Clutter Busting, Step by Step

If you want to try to clutter bust on your own, here's a few steps that I find to be very useful.


Pick a small doable area. Be kind to yourself and pick an area to begin that's easily within your abilities.

Make sure you eat before you start. Clutter busting burns up a lot of calories. You want fuel to burn.

Have water by your side. Take regular sips while you're working. You want to prevent getting dehydrated, which can make you tired and foggy-headed.

Get trash bags. Have a nearby container of trash bags. Pull one out for trash, one for recycling, and one for charity.

Set a timer. Because you'll be working amidst disorganization, you'll need something to keep your head on straight. A timer tells you that you're only working for a certain amount of time that's doable. Pick an amount of time that's a little less than you think you can do.

Remove distractions. Turn off the ringer and text notifier on your cell phone. Otherwise it's too easy to be distracted by an incoming call or text. Plus it will be nice to have the break from your phone.

Give yourself a prep talk.  Have a short and out-loud prep talk with yourself. Make it kind and encouraging. Avoid any criticism. You want to feel like you have your back. 


Take everything and move it. In your small, doable area, take everything out (the clothes from the drawer, for instance), and move it to a new location. When things are in a new location, we can see them for what they are.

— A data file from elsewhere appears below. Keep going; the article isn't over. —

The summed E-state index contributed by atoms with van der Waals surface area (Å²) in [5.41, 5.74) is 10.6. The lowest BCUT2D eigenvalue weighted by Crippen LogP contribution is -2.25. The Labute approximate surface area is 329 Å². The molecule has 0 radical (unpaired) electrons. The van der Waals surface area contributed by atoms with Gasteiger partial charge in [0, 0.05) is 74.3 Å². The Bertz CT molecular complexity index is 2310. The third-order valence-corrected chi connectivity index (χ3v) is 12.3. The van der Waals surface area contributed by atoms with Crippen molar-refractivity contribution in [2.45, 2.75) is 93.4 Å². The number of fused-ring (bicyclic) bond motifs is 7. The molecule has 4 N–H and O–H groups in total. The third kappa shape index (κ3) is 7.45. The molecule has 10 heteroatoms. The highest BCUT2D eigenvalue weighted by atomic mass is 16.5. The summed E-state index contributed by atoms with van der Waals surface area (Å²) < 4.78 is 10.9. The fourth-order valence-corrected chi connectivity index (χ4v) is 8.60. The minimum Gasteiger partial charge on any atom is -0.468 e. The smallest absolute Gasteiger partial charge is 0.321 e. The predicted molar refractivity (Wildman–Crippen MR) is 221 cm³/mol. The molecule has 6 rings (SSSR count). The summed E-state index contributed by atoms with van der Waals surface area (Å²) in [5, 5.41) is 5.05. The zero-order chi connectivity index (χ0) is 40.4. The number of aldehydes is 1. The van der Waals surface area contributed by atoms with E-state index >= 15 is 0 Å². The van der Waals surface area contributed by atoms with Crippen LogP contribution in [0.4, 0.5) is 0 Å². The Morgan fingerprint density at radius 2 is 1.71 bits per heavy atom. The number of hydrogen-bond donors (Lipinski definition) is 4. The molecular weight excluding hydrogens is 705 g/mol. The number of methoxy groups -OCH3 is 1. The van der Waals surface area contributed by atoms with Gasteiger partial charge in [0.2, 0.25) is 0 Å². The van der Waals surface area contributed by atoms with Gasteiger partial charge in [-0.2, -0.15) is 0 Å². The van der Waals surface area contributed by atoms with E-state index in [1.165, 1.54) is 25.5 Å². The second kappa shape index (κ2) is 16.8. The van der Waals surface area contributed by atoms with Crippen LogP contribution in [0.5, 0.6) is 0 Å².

Consider one thing at a time. Pick up one thing at a time. You do better when your focus is only on one item. Ask yourself, "Do I love and use this, or can I let it go?" You want to see how you are feeling about this right now. You might have loved and used this thing for years, but now you don't. Maybe you never cared for it. It's either, "Yes" or "No." An inner debate is a red flag that something is no longer for you.

Put it in the bag. When you find something that no longer serves you, put it either in the trash, recycle or donate bag. This gives you a strong sense of completion with the item.

Complete a task. When you come across something that you're keeping, take it to its home now. The things we care about need a place to land so we can know where to find them.

Ask about the space. Every now and then stop and notice the new open space you've created. It may only be a foot of new fresh space. Regardless of how big it is, ask, "How does this feel to me?" Space is rejuvenating and gives you peace of mind. The more you recognize it, the more you want to protect it.

Encourage yourself! Take the time to encourage your clutter busting endeavors. It feels good to be noticed for our accomplishments, even if it's from ourselves. It gives you the juice to keep going.


Stop when the timer goes off. Make a decision on the last item in your hands. Take the trash and recycling to their respective bins. Put the charity items in your car. Then stop. You may feel like continuing. But you want to avoid going too far and burning out. The more satisfied and energized you feel, the more you'll want to do this again. Set a time with yourself for the next session.

Leave the space free. Many of my clients have the urge to fill up the new, open space. I encourage you instead to leave it open, at least for a week, before you decide to put something new there.


Call me or a friend. If you couldn't follow these steps, or if you feel overwhelmed, you may need extra support. That's not a big deal, it's why I'm here. Please call me to set up a phone clutter bust (trust me, it works over the phone) at (310) 903-1041. Also, in the last chapter of my book Clutter Busting Your Life, I describe how to clutter bust with a friend.